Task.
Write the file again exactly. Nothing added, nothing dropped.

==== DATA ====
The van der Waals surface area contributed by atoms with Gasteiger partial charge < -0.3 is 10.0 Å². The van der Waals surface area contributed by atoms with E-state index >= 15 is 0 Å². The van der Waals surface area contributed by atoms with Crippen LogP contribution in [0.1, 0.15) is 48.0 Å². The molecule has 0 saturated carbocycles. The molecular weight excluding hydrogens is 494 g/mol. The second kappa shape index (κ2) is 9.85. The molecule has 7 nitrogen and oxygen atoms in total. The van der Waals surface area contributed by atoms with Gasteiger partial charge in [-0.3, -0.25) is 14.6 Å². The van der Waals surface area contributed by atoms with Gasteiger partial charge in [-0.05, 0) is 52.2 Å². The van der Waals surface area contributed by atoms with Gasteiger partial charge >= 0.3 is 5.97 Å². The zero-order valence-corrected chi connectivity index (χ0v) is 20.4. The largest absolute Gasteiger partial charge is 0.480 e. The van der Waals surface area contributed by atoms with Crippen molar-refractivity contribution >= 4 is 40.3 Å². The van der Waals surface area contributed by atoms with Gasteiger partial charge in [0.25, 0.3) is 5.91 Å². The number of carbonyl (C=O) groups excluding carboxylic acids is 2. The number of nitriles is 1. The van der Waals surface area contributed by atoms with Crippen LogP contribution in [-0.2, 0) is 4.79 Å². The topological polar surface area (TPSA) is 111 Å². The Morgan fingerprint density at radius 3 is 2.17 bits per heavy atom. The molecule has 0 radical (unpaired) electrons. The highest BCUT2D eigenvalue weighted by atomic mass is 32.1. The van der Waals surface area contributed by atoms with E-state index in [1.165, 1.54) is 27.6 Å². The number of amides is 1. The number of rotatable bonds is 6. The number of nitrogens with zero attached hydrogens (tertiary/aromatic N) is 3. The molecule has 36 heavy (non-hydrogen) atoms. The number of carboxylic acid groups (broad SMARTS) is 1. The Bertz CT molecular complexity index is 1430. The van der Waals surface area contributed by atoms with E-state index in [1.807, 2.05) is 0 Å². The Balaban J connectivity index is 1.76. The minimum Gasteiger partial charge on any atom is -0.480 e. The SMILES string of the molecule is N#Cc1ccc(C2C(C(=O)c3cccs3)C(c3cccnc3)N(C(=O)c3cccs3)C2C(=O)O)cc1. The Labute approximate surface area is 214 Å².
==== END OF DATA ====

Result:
The van der Waals surface area contributed by atoms with Gasteiger partial charge < -0.3 is 10.0 Å². The van der Waals surface area contributed by atoms with E-state index >= 15 is 0 Å². The van der Waals surface area contributed by atoms with Crippen LogP contribution in [0.1, 0.15) is 48.0 Å². The molecule has 0 saturated carbocycles. The molecular weight excluding hydrogens is 494 g/mol. The second kappa shape index (κ2) is 9.85. The molecule has 7 nitrogen and oxygen atoms in total. The van der Waals surface area contributed by atoms with Gasteiger partial charge in [-0.3, -0.25) is 14.6 Å². The van der Waals surface area contributed by atoms with Gasteiger partial charge in [-0.05, 0) is 52.2 Å². The van der Waals surface area contributed by atoms with Gasteiger partial charge >= 0.3 is 5.97 Å². The zero-order valence-corrected chi connectivity index (χ0v) is 20.4. The largest absolute Gasteiger partial charge is 0.480 e. The van der Waals surface area contributed by atoms with Crippen molar-refractivity contribution >= 4 is 40.3 Å². The van der Waals surface area contributed by atoms with Gasteiger partial charge in [0.25, 0.3) is 5.91 Å². The number of carbonyl (C=O) groups excluding carboxylic acids is 2. The number of nitriles is 1. The van der Waals surface area contributed by atoms with Crippen LogP contribution in [-0.2, 0) is 4.79 Å². The topological polar surface area (TPSA) is 111 Å². The Morgan fingerprint density at radius 3 is 2.17 bits per heavy atom. The molecule has 0 radical (unpaired) electrons. The highest BCUT2D eigenvalue weighted by atomic mass is 32.1. The van der Waals surface area contributed by atoms with E-state index in [1.165, 1.54) is 27.6 Å². The number of amides is 1. The number of rotatable bonds is 6. The number of nitrogens with zero attached hydrogens (tertiary/aromatic N) is 3. The molecule has 36 heavy (non-hydrogen) atoms. The number of carboxylic acid groups (broad SMARTS) is 1. The Bertz CT molecular complexity index is 1430. The van der Waals surface area contributed by atoms with E-state index in [1.807, 2.05) is 0 Å². The Balaban J connectivity index is 1.76. The minimum Gasteiger partial charge on any atom is -0.480 e. The SMILES string of the molecule is N#Cc1ccc(C2C(C(=O)c3cccs3)C(c3cccnc3)N(C(=O)c3cccs3)C2C(=O)O)cc1. The Labute approximate surface area is 214 Å².